Pediatricians admit struggles with disclosing errors
October 10, 2008 by Personal Liberty News Desk
When a child’s health is at stake, parents may expect complete candor from doctors and pediatricians – but in reality, is this always the case?
A new study published in the Archives of Pediatrics & Adolescent Medicine reveals that children’s doctors differ in their approach to disclosing a medical error.
Researchers led by Dr. David J. Loren of the University of Washington School of Medicine polled more than 200 pediatricians about their responses to scenarios in which a child was hospitalized due to an error on their part.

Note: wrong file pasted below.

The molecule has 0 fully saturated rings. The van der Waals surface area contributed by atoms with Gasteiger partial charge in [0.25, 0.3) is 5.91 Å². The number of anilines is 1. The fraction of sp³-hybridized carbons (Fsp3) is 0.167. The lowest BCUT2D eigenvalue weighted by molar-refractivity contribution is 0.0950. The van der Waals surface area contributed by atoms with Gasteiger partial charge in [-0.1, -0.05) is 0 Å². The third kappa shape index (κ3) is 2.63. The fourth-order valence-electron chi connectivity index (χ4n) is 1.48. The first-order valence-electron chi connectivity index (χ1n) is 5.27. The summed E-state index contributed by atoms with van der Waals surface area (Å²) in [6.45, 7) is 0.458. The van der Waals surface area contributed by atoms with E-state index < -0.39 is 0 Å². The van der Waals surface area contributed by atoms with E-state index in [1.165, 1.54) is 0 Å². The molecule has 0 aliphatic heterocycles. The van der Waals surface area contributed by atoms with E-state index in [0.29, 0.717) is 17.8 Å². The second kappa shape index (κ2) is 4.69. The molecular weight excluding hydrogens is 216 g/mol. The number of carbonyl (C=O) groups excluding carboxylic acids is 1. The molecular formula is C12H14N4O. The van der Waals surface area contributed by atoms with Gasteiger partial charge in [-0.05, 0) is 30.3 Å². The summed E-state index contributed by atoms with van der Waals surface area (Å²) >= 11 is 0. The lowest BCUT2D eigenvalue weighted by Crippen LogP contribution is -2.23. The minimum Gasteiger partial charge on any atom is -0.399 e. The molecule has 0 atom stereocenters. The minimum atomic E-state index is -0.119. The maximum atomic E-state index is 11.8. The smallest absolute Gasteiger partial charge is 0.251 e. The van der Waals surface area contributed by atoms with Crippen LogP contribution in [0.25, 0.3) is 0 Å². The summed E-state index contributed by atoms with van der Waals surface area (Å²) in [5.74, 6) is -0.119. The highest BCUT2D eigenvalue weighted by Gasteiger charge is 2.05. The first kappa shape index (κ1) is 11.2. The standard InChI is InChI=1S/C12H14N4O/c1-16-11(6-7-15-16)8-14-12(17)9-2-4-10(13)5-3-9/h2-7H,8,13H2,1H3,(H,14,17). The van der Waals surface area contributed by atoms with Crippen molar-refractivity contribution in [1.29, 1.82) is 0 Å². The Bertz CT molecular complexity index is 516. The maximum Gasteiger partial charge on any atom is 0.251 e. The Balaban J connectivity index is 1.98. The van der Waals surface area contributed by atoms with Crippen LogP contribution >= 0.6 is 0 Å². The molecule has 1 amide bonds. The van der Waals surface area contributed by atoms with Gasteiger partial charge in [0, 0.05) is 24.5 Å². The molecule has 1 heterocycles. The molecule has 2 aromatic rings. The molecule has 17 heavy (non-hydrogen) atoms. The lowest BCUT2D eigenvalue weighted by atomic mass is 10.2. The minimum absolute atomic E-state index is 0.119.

In one of the examples, parents were more likely to be aware of the mistake, while in the other it was more easily concealed.
The survey results revealed a tendency to be more likely to acknowledge an error when it would already be obvious to the family involved.
"This study demonstrated marked variation in when and how pediatricians might disclose medical errors and found that they may be less likely to disclose an error that was less apparent to the family," the researchers wrote.
According to the Agency for Healthcare Research and Quality, medication errors result in around 770,000 injuries and deaths each year in the U.S.